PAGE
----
Epidiolex trials are exceptionally difficult to get into, and I don’t know how we got so lucky. I know so many who have tried and haven’t been accepted. This also doesn’t change the need for legislation. Epidiolex is one formulation. It is not the same thing that kids like Charlotte Figi or Haleigh Cox are using out in Colorado. They are on whole plant strains of high-CBD, low-THC oils called Charlotte’s Web and Haleigh’s Hope. Some kids are benefitting from THCa. Others are supplementing with THC when the ratios in the oils don’t hit the spot for seizure control. And it will still be years before Epidiolex is available to the general public. What I’m saying is, Epidiolex isn’t one size fits all. But we hope it will fit Connor.

We aren’t sure on the start date yet. Before he can receive his first dose, he’s required to have a screening appointment. Being the holidays, the next available appointment isn’t until Jan. 6. I was rather dismayed by that as you must keep track of the seizures for a month after that appointment, and that meant he can’t start the med until February. But he happens to have a follow up appointment on the calendar already in early December. The study coordinator is looking into whether that slot will allow enough time for the screening. That would put him on the med by early January. Fingers crossed it’s sooner rather than later.

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CONNOR

NICHOLE MONTANEZ

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CONNOR

Connor was born in March of 2012. Ten weeks prior — at the 30-week ultrasound — we were told there was an irregularity of some sort on the heart wall. The explanation was vague. It might be nothing, or it might be <insert a bunch of big words we had never heard before>.
Tuberous sclerosis complex was mentioned as a possible cause, but it was such a vague maybe that we dismissed it when we Googled the stats. One in 6,000 live births. Well, it couldn’t be that. I was monitored carefully until Connor was born, but whatever was in his heart never grew or affected the heart function. Everything seemed normal until a few hours after delivery. That was when a nurse in the nursery realized he was having seizures. The next 37 days were spent in the NICU. The seemingly benign heart abnormality was confirmed as…

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Thanks, Sen. Renee Unterman and Lt. Gov. Casey Cagle!

My heart is going a mile a minute and I am trying not to go into a rage. The one thing that made it okay that HB 885 didn’t pass in its final form last session was that by then it had been stripped to an immunity bill. Not a lot of good when you can’t obtain it in your state. But Realm of Caring has decided not to move forward to with their plans to ship Charlotte’s Web UNLESS the state has already passed AT LEAST an immunity bill due to the closer scrutiny they have endured since rolling out this plan. GEORGIA FAMILIES THAT THOUGHT THEY WERE GOING TO BE ABLE TO GET IT SHIPPED AS EARLY AS NEXT MONTH NOW CAN’T. This is thanks to the despicable actions of SENATOR RENEE UNTERMAN of Buford (who is on the current medical cannabis committee and typically appears to be asleep in meetings–IF she bothers to stay for the whole thing) and LT. GOV. CASEY CAGLE who thought it would be cute to smirk at the grieving families as the session closed without it being allowed to go to a vote at his discretion. Please share the word of what they have done. Georgia families now have to wait for the next session to get a law that will allow them to receive it, when every state around us already can.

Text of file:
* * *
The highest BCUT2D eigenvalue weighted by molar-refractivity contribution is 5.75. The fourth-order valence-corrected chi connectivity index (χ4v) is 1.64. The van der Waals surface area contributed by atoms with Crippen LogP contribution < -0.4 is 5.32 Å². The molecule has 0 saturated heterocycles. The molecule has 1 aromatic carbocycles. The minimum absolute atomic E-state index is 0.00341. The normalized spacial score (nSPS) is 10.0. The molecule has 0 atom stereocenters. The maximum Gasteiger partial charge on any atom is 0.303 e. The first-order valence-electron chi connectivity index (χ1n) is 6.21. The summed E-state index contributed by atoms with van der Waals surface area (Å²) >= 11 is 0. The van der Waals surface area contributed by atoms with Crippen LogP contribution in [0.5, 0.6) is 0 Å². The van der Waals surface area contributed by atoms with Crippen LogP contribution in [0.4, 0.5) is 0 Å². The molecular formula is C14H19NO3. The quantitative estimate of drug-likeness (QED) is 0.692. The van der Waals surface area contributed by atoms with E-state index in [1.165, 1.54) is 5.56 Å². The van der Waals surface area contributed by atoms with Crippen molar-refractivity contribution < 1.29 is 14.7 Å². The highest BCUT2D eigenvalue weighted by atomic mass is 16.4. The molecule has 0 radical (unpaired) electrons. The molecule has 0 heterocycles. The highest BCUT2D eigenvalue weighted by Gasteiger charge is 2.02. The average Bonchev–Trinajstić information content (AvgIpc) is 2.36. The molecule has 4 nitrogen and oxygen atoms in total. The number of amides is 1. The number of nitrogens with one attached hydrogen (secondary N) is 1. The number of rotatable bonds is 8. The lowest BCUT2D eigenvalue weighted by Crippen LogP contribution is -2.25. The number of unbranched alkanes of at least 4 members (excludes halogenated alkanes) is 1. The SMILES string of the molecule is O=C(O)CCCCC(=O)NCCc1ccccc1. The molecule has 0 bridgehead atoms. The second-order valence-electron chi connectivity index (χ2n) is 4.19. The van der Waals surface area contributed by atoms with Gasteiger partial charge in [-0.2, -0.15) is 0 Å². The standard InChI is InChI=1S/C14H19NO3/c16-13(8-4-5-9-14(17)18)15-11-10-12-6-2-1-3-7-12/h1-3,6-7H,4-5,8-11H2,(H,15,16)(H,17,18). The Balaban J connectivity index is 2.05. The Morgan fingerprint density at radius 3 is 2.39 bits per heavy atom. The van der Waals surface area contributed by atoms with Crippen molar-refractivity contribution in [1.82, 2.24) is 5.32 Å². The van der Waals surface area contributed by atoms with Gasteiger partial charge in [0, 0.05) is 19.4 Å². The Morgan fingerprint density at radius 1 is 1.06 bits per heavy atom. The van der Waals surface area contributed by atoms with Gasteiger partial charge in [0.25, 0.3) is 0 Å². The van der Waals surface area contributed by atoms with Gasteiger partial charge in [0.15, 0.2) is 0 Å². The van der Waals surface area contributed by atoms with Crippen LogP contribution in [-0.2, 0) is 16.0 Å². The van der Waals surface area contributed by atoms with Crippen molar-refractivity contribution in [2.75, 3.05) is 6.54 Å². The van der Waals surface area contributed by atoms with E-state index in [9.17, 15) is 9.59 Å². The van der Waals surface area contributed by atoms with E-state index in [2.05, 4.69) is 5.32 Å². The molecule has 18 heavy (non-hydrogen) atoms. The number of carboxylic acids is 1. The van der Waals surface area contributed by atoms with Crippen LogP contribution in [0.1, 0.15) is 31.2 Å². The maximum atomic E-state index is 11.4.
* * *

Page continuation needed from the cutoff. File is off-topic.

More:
From RoC:

“This change will not impact availability for those of you who live in states with clearly defined statutes that allow individuals to possess CBD or low THC, regardless of the specific means by which these products are acquired. For everyone else: we will be seeking clarification from the appropriate agencies in all 50 states in order to determine the legal accessibility and risks of possession of CBD products. To be clear, as soon as we have confirmation from your state authorities that you will be exempt from prosecution, we will ship to you.”

So let them know how you feel:

Sen. Renee Unterman:

Renee.Unterman@senate.ga.gov

121-H State Capitol
Atlanta, GA 30334
Phone: (404) 463-1368
Fax: (404) 651-6767

Lt. Gov. Casey Cagle

e-mail here.

240 State Capitol
Atlanta, GA 30334
Phone: (404) 656-5030
Fax: (404) 656-6739